Dances with Wolves

Fossil Rim is home to three different species of wolves, all which have their own unique characteristics and histories. They are all facing a tough time in the wild and here at Fossil Rim, we are dedicated to help increase their population numbers and ensure that they live a happy and healthy life while they are here with us. All of our wolves are housed in our Intensive Management Area, which is only viewable by special guided behind-the-scenes tours. Come take a look at our amazing wolves on one of these tours, and in the meantime, read up on these three incredible species.

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Maned wolf

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Mexican gray wolf

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Red wolf

Maned wolves are the fourth largest canid species worldwide and are very unique in nature, so unique in fact, that they have their own genus. They are sometimes described as “a fox on stilts,” because of their red rusty coat and long black/dark brown legs.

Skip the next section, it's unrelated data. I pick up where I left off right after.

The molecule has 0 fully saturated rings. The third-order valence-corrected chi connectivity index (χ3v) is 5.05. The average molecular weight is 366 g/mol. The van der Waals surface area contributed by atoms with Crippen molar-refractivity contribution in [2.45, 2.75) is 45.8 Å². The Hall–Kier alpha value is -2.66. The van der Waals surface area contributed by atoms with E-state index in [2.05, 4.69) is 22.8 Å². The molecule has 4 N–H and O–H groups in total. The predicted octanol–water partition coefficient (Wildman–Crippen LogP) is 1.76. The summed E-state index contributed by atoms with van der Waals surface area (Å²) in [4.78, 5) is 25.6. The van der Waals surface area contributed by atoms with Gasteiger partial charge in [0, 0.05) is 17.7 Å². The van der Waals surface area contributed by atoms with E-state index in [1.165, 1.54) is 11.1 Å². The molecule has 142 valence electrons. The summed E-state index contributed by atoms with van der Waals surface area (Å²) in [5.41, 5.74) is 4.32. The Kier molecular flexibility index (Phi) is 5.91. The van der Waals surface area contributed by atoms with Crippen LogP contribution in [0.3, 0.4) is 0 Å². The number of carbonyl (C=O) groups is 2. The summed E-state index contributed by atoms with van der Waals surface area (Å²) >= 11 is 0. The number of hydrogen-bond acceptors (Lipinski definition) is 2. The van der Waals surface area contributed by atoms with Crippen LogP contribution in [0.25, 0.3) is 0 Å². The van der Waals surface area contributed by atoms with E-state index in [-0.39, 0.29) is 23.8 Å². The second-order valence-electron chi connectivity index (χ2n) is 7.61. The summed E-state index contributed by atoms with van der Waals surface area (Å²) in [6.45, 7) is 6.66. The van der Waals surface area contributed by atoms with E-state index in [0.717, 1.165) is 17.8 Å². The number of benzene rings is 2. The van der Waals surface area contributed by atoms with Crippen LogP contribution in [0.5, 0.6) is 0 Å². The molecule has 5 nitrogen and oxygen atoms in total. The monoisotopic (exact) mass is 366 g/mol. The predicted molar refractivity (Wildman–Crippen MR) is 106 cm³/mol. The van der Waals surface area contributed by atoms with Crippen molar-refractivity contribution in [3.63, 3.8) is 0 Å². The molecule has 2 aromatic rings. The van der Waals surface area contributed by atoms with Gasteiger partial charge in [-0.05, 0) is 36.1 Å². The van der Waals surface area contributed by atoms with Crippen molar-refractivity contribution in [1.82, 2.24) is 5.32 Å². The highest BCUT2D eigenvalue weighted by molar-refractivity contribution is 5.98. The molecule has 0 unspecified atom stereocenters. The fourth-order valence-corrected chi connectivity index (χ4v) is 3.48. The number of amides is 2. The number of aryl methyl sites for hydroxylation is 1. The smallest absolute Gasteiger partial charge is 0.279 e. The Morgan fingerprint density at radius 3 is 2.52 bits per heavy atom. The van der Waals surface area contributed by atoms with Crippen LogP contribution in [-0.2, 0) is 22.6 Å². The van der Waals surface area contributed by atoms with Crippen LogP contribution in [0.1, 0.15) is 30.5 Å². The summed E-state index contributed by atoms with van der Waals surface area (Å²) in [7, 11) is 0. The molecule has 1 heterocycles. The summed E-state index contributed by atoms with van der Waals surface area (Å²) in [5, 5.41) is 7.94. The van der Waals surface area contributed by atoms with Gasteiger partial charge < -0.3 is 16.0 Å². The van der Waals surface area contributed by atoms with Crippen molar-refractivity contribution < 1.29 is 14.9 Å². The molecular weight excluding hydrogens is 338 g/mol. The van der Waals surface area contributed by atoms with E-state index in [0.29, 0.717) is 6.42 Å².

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They get their name from the black “mane” down the back of their neck to their shoulders, which will stand on end when scared or threatened, making them look bigger than they actually are. Maned wolves stand about 3 feet tall and weigh 50 to 60lbs. They have a “pacing” gait in which their front and back legs on one side move in unison. This is a unique trait only found among these canids. In the wild, maned wolves eat a variety of items ranging from fruit, insects, birds, rodents, and even small deer. One of their main food items is the lobeira fruit, which is an everbearing fruit that resembles our tomato. They will search out this fruit for miles while opportunistically eating other items they come across. Maned wolves are solitary in the wild except when they come together to breed and conceive offspring, and because of their solitude, they are rarely sighted in the wild.